At the beginning of 2020, Japanese car manufacturer Toyota announced the launch of a new brand. But although the name, Kinto, sounded reassuringly Japanese this wasn’t some sleek new car. Instead, it offered “mobility services to users across Europe”. At launch, these services included car sharing, leasing and subscriptions. But in time Toyota expects to include a range of other services, including payment services made available through mobile apps.
Like every other major automotive manufacturer, Toyota is increasingly embracing a future in which it moves beyond making and selling cars, to being a provider of transportation-related services, some of which it provides itself, some through third parties. So, what has become known as Mobility-as-a-Service could one day mean Toyota offering its customers the ability to book a ride in a Toyota built autonomous vehicle, watch a movie while travelling on an in-car streaming service provided by Sony and pay for it all using Alipay’s WeChat.
Sounds fantastical? It’s not that far into the future. All the technology exists, it’s just a question of putting it together into a seamless customer experience. And that’s not as easy as it sounds.
Every cloud has a new subscription model
Subscribing to cloud-based services rather than purchasing products or licences is already part of our everyday lives in the digital age. Rather than buy music, we subscribe to streaming services such as Spotify; instead of a one-off fee for an office software package, now we pay monthly to use a cloud-based version that’s regularly updated.
ech companies in the B2B space have become enthusiastic followers of the as-a-service model. According to a recent report by Gartner, software as a service is by far the biggest component of a growing public cloud services market that is currently valued at more than $250 billion globally. The benefits for customers are obvious. Instead of a one-off capital outlay with an annual maintenance fee, total costs are spread over time as an operating expense and subscription pricing lowers initial costs. For service providers, recurring billing brings more predictable revenue streams.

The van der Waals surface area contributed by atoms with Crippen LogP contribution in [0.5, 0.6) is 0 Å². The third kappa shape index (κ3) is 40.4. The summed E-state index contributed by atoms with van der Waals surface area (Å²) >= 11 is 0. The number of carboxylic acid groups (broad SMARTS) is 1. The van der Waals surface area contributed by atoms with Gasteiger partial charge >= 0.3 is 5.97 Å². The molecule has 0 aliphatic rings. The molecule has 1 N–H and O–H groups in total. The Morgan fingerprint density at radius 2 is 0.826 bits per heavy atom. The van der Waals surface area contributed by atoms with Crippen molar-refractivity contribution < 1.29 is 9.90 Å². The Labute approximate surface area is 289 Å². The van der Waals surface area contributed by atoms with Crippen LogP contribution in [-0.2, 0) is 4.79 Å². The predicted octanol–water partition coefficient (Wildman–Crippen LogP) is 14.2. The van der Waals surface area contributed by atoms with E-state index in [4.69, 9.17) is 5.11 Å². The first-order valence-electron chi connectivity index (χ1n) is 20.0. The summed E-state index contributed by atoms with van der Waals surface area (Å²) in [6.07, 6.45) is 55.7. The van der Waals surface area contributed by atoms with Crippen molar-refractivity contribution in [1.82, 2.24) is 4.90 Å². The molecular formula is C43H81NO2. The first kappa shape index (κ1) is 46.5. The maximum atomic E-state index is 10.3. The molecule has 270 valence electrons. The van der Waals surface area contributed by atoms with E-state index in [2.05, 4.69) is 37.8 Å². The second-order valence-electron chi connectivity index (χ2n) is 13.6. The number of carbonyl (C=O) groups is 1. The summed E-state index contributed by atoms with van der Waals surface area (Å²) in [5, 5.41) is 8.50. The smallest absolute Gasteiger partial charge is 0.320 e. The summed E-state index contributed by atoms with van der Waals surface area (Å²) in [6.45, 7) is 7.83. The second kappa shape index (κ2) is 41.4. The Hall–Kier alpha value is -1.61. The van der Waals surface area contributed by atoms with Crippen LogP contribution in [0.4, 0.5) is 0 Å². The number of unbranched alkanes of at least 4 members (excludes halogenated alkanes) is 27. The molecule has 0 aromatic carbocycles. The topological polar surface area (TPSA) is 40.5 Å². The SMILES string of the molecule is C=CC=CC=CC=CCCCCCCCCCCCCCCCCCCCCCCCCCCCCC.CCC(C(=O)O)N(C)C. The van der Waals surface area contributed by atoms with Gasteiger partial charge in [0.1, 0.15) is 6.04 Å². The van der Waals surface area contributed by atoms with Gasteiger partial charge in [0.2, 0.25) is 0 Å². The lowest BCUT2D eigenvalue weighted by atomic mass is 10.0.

In the payments sector, subscription is already well established. The term Payments-as-a-Service is beginning to be used, even if it means different things to different people. Most of the developments have been around online commerce, allowing merchants to offer the latest payment methods, boosting their sales by seamlessly widening their acceptance options.
In 2021, online accounted for about 20 percent of all retail sales worldwide1 , a number that is expected to rise and eventually plateau in the years ahead. But what about the other 80 percent? That’s where Ingenico is shaking up the payments world with a radical new model: Payment Platform as a Service (PPaaS).
- 1Source: Statista
The building blocks of a new payment ecosystem
PPaaS is a suite of payment and other services from which customers can pick and choose what they need and then easily integrate their choices using APIs. It’s cloud-based and device agnostic, meaning it will work with any payment terminal and consumer-facing endpoint.
Just like when you set up your new mobile phone, you want to be able to customise it to how you live your life, so too for a merchant – or for the bank or ISV that serves them – when it comes to payments and the checkout experience they offer their customers. But with today’s technology that’s easier said than done and PPaaS sets out to change that.
With PPaaS, the building blocks include not just the expected standard payment services, but also so-called Alternative Payment Methods (APMs), commerce services such as loyalty programs, cashback or Buy-Now-Pay-Later (BNPL) and a range of management services that help payment players and their merchants run their business efficiently and at scale.
Expanding the world of payment for businesses everywhere
Ferlet says PPaaS will allow the traditional players in the payments space to deliver more services and compete with more agile competitors in an omnichannel environment without the cost of updating expensive legacy systems. Essentially, they can maintain full control over the merchant experience while tapping into a rich pool of resources that allows them to build new services and journeys quickly with little or no extra coding involved.
At the same time, for an increasing number of hardware and software players in the retail space, payments are becoming an important part of their proposition to merchants. But these players often don’t have the expertise or scale to leverage what the market has to offer in this fast-moving and complex area.